Photo: PTI
Photo: PTI

Tunnel effect and caste reservations

Democracy has ensured that the socioeconomically backward communities emerge as large voting blocs

In a remarkable article, The Changing Tolerance for Income Inequality in the Course of Economic Development, Albert O. Hirschman coined a now famed expression: the Tunnel Effect, the idea that large sections of society will happily tolerate inequality in the hope of eventually becoming part of the economic surge. Suppose you are driving through a tunnel, waiting for traffic to move. The lane next to you, headed the same way, starts moving—you celebrate, for it invigorates in you a hope, an expectation of mobility. Now suppose that the adjacent lane keeps moving for a significant period of time while you stay put. The hope will soon dissipate into acrimony and perhaps a feeling of injustice.

Abstracting from lane driving, for it might create a problem mapping the thesis into current reality, this article will nudge you to view the recent mass mobilization of the Patels and Patidars in their demand for reservations through the tunnel parable. Add to the Hirschman hypothesis two crucial components. First, classify envy from differential mobility into desperation and aspiration: the Maoist uprising is an act of recognizable desperation, the Patel mobilization one of pure aspiration.

Second, introduce instruments of dissent—social media, adult franchise, bandhs and maybe revolution. A legitimate question then is, when does the tunnel effect wear off, and thence what form does it take? A second related question, prequel to the first, is under what circumstances does the tunnel effect last for a substantial period of time? And can governments design for the tunnel effect as a tool for development?

That the Patidars are a rather affluent caste is well documented. However, as some have pointed out, the wealth distribution amongst them is skewed towards the very rich, giving an illusion of riches across the board. Even controlling for this fact, it is hard to see how the Patidars will qualify as a backward caste based on the formula prescribed by the Mandal Commission.

The puzzle therefore is, why the demand? A majority of the hundreds of thousands Patidars that turned up in the Ahmedabad rally find themselves in a tunnel where their neighbouring lanes are composed of the very rich of India, including fellow wealthy Patidars. This explains rising aspirations, easily accentuated through social and electronic media, and hence a weathering of the tunnel effect. The specific demand for reservations though is a tried and tested instrument of dissent and, more importantly, mobilization. It is not just about reservations per se, but also a mechanism that is deemed feasible and constitutionally acceptable as a mark of protest against perceived injustice. And the Patidars are doing it, howsoever ridiculous it may seem to others, because their frustration is genuine and political clout means they can.

One can argue at the outset that the introduction of reservations for Dalits and Adivasis in educational institutions and jobs was a masterstroke by the Constitution makers that allowed the tunnel effect to first kick in and then stay prolonged. To see some in your community break through keeps hopes alive. However, Mandal reintroduced reservations as a political rather than social instrument of change. The method adopted by Patidars is a legacy of Mandal.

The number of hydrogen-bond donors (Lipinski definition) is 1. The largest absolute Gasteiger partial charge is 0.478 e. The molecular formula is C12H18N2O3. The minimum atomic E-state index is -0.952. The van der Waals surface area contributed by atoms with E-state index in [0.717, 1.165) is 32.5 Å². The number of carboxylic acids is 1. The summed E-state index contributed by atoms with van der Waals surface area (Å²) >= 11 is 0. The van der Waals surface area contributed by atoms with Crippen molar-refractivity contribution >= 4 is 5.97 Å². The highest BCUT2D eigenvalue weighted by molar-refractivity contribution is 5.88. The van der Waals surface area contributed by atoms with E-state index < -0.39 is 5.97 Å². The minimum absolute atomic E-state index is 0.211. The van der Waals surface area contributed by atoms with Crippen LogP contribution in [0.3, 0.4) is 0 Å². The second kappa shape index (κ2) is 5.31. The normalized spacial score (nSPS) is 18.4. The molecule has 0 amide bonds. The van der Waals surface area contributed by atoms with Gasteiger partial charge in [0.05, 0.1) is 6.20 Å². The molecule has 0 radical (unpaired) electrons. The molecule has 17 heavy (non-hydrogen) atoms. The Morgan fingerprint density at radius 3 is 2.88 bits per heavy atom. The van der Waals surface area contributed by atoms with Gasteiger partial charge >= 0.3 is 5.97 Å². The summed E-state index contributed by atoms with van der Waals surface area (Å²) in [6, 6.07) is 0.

It is important to note that the tunnel effect, and designing for it, is not necessarily bad. Many eminent economists have argued that is impossible to avoid inequality in the quest for growth; the extent of it though is what separates success from failure. Hirschman argues that if growth and equity are the two principal tasks facing a country, these can be solved sequentially if endowed with a strong tunnel effect. Solving these simultaneously “is a difficult enterprise that requires institutions wholly different than those appropriate to the sequential case". Not to say simultaneity is impossible; modern non-homogenous capitalist nation states haven’t shown so far that it can be done.

The tunnel effect has been found to be empirically hard to implement in countries with significant ethnic, religious or linguistic diversities. It requires empathy from the immobile towards the ones that are advancing, and a mechanism to repeatedly address the emerging inequalities. India, as Ramachandra Guha points out in India After Gandhi, likes being an outlier to modern theories of political economy. Democracy has ensured that the socioeconomically backward communities emerge as large voting blocs. This has brought them political power, a key sustainer of the tunnel effect. In new research, historian Rohit De of Yale University potently shows how the subaltern tried to employ the freshly minted Constitution as an instrument to acquire their share of the economic pie in the nation state of India. The 21st century has brought problems of identity and aspirations, and hopefully, concomitantly evolving mechanisms for addressing them.

The current situation presents a challenge of balance to the central government. Understanding and packaging aspirations was a cornerstone of the Modi-led Bharatiya Janata Party campaign in the 2014 general elections. The talk of skill development rather than doles resonated with the youth. In some ways, it ensured reinforcement of the tunnel effect, albeit through a new lexicon for a new demographic. It is to the government’s advantage that the Patidars have been a robust electoral base for the last few decades. Given that reservations seem unjustifiable, they need to come up with a new mechanism of channelling these and similar aspirations.

Rohit Lamba is an assistant professor of economics at Pennsylvania State University.

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